My Catfish Production; Lessons Learnt

Hello everyone! As promised,these are the possible reasons why my fish farming failed:

  1. Poor performing fingerlings obtained from over used broodstocks
  2. Extreme stress during the first few weeks of growth
  3. Purchasing too large quantity of fingerlings
  4. Use of low quality feeds
  5. Absence of an alternate source of protein
  6. I am not perfect at this!

Some of the Lessons l learnt include:

Obtain hatchery testimonials before purchasing fingerlings; I got the hatchery recommendations I used from a lady who sells livestock feed and drugs, this was not a good idea. From now on before purchasing from a hatchery, I would try to make enquiries from people who have made purchases from them.

Fingerlings should be exposed to as little stress as possible in this first few weeks of growth as they are very fragile and too much stress could affect their growth rate. I wrote in this post of the stress the fingerlings had to go through, due to some negligence on my part.

Purchase as many fishes as you can feed comfortably; it was only after buying 1500 fingerlings, I realized how much feed they could consume, but I was already in it and there was no going back so I had to find a way to manage cash by buying cheaper feeds. I know some farmers use these feeds with optimum results, so it could be in combination with any of the afore-mentioned reasons, however I would NOT be using that feed again plus I will be limiting my purchases going forward to 500-750 fingerlings per batch.

Catfishes do not perform well when they are raised solely on commercial feeds. As they are carnivores by nature, they require an alternate and regular source of animal protein, it could be maggots (fresh or dried), chicken and fish intestines (roasted or cooked), dead animals (roasted or cooked), crayfish fixed in thier feed, these should be fed to them at least once a day or simply raising a poly culture system of catfish and tilapia (the catfish would feed on the tilapia. I’m trying this next!).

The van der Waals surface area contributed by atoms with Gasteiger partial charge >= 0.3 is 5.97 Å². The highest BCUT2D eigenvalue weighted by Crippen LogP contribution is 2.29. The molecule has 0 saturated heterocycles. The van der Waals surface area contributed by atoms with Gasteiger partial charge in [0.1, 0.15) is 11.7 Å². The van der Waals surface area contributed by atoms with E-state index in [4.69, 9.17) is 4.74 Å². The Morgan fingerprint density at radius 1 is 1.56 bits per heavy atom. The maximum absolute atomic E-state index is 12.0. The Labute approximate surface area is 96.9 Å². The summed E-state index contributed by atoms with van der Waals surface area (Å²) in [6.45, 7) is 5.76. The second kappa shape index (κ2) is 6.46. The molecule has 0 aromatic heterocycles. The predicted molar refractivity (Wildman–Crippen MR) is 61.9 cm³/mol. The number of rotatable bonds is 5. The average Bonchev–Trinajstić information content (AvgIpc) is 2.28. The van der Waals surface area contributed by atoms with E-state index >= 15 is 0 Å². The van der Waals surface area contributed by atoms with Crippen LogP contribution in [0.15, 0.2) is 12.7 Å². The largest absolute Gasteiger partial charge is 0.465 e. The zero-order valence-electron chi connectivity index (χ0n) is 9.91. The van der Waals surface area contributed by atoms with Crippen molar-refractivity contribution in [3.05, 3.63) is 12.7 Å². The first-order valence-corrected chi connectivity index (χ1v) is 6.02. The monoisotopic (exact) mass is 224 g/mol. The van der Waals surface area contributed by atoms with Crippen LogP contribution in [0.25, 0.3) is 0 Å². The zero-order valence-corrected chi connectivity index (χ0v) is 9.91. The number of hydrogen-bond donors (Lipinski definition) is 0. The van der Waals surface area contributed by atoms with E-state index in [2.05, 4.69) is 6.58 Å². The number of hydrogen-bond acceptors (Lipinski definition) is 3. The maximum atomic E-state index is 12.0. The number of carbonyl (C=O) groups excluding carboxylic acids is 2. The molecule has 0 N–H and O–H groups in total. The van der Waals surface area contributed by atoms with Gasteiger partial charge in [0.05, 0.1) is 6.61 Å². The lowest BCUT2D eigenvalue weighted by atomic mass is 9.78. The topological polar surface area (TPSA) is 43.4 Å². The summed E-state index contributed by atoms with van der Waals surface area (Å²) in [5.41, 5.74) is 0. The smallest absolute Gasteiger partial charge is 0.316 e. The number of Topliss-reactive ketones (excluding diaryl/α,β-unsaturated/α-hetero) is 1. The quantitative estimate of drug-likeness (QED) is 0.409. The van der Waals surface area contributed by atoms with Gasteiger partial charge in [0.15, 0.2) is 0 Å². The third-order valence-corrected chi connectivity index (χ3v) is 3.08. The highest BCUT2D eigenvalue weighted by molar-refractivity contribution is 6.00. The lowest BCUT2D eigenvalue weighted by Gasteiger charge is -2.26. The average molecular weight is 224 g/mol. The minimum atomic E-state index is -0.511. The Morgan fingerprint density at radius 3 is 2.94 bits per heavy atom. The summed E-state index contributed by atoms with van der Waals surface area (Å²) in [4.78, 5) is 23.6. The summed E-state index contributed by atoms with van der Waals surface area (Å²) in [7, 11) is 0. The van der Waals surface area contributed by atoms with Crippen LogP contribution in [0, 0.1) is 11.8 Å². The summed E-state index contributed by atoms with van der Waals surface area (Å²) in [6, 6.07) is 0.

Have any other ideas as to why my last fish farming venture failed? Let me know in the comments. See you in my next post!



Towards the end of my undergraduate studies, some conversations became popular among me and my friends one of which was what to do next once school finishes. I realized so many of my friends were making plans to either learn a trade, take a professional course, obtain one form of vocational skill or the other. Their options ranged from fashion designing, hair and make up etc. This is because everyone wants to become an entrepreneur because there are no jobs in the country that can cater for the amount of graduates produced yearly (I know we all know this). Each time I heard any of these things I would look at my friends funny, and say to myself after spending so and so number of years in the university, why would you need to spend another so and so number of years to learn another trade? It dawned on me that not once in my life have I had to make such plans, maybe because I’ve always known what I wanted or because after studying agriculture for 5 years (with one year of INTENSE internship training) I feel like I have learnt nearly everything I need to earn a living out of school, or at the very least, the basics. I believe I have learnt the ultimate trade, obtained an indispensable vocational skill ( i.e. the art of providing man with food) I know will never go out of style, well unless science develops a way for us to survive on only water. Lol. But on a more serious note, I think after studying agriculture all you really need is a little bit of start up capital to get your life moving. I know most graduates of agriculture think you need a huge capital + land + labour to do something meaningful in the agricultural sector. But I really don’t think so. Do you have that extra 10 k lying around hit me up I have at least 10 agribusiness ideas that require less than 10 k capital without the need for land or labour. Throw in a free plot of land and you have another 10 business ideas.

At the end of the day I’m really glad I chose to study agriculture and I would do it again if the need arises.


Abisola Oladele.